I know, you’re tired of hearing about the Internet of Things (IoT). But let’s talk about one of the components -- one of the more unheralded components -- that makes it tick, the sensors. What good is it to have everything connected to everything when you don’t know what’s happening at the client end? That’s where the sensors clearly need to come into play.
Design News is holding a class next week in its online Continuing Education Center that goes through the basics of various types of sensors. If you know what types of sensors are available, that cuts down your development work considerably. Then, when you know which type of sensor is best for your application, you need to know how to integrate it to maximize its performance.
I think you’ll be surprised at not only how many sensor types exist, but how many exist within each sub-category. Depending on your power, space, cost, ergonomics, etc. needs, choosing the right sensor may not make or break your design, but it’ll sure make a difference to how it operates, and of course to how happy the user is with the system.
Sensors are one of the key elements to IoT along with the intelligence and the network. Tim O'Reilly also points out another critical item to IoT and that is the human element. In his O'Reilly Radar blog, Tim explains how the human plays an important role to the IoT because of the interaction that coexists between both elements. The link below explains how the IoT must include the human thus making it an IoTH device.
Most of us live our lives in a manner a bit more random than a fully automated single product assembly line, or at least we would preferr to live them that way. Thus we have a bit less need to be informed of every single detail about every single aspect of our existance. Because of that, providing all of this useless information is a waste of our time, our resources, and a lot of bandwidth.
Of course those who sell the products will argue that, but sales is all about producing the perception of need for a product, and then possibly convincing some that ones product better satisfies that need. So it is quite important to consider just who is touting the alleged value of all these items, and what their motivation is.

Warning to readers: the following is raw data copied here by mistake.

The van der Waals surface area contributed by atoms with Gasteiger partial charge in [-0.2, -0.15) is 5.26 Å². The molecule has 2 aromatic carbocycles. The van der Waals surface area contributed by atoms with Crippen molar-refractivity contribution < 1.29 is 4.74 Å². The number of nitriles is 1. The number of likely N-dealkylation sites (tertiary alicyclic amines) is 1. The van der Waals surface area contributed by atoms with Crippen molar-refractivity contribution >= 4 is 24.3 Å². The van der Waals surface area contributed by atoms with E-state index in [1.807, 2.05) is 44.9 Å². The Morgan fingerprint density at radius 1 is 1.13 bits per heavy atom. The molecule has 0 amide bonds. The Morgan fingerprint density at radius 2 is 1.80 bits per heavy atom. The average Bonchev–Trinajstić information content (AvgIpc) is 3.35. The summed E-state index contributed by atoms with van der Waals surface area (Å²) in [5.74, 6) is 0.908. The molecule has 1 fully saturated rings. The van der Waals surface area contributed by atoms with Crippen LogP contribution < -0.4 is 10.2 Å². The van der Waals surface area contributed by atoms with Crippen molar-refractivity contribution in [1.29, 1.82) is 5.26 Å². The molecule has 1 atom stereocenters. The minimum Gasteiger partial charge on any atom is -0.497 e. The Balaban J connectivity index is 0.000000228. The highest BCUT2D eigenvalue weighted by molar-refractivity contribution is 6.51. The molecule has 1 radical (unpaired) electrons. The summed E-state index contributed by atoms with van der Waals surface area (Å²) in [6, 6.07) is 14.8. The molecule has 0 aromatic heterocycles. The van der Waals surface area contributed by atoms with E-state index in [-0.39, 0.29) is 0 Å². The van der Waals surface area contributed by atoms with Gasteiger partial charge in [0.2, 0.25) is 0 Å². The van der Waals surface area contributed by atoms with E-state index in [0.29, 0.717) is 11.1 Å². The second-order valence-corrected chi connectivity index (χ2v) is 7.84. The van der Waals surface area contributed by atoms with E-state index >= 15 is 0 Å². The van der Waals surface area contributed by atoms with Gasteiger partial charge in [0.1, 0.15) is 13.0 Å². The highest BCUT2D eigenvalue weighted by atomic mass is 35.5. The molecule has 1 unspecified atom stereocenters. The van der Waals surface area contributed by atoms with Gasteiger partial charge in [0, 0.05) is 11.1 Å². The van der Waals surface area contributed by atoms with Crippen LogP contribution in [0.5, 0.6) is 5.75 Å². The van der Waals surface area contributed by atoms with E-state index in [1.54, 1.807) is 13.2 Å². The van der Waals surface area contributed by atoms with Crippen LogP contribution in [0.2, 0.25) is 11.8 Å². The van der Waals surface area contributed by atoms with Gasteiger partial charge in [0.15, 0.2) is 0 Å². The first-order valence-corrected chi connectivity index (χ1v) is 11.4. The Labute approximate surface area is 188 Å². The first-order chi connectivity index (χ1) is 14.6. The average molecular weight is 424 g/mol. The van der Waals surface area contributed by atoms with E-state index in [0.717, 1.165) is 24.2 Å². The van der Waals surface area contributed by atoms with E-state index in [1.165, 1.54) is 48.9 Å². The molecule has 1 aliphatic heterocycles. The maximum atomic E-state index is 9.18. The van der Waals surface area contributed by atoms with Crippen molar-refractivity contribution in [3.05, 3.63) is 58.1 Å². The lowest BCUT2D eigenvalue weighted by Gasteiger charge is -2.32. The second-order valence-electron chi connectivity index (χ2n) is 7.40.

It is fine to advetrise the benefits of a product, but the rest of us should consider what actual benefits we will get from buying that product.
Sensors and a need for the information. During the dotcom bubble companies were scrambling to stick everything on the Internet, but it just wasn't called the IoT yet. There were going to be connected toasters, refrigerators, coffee makers, you name it. Remember Audrey from 3Com? Anyway, after a few prototypes it was quickly determined that the refrigerator really didn't need to talk to the toaster. One application that worked out well was a fire alarm because every appliance in the house would alarm if the smoke detector went off. Bee do, bee do, bee do.
Honestly, I think 3Com was just ahead of the curve on Audrey, since a broadband connection was still rare back then; and then the bubble burst with a big bang.
Engineers at Fuel Cell Energy have found a way to take advantage of a side reaction, unique to their carbonate fuel cell that has nothing to do with energy production, as a potential, cost-effective solution to capturing carbon from fossil fuel power plants.
This is part one of an article discussing the University of Washington’s nationally ranked FSAE electric car (eCar) and combustible car (cCar). Stay tuned for part two, tomorrow, which will discuss the four unique PCBs used in both the eCar and cCars.
Researchers working with additive manufacturing have said multimaterial techniques will allow industry “to fabricate materials with combinations of density, strength, and thermal expansion that do not exist [yet].”
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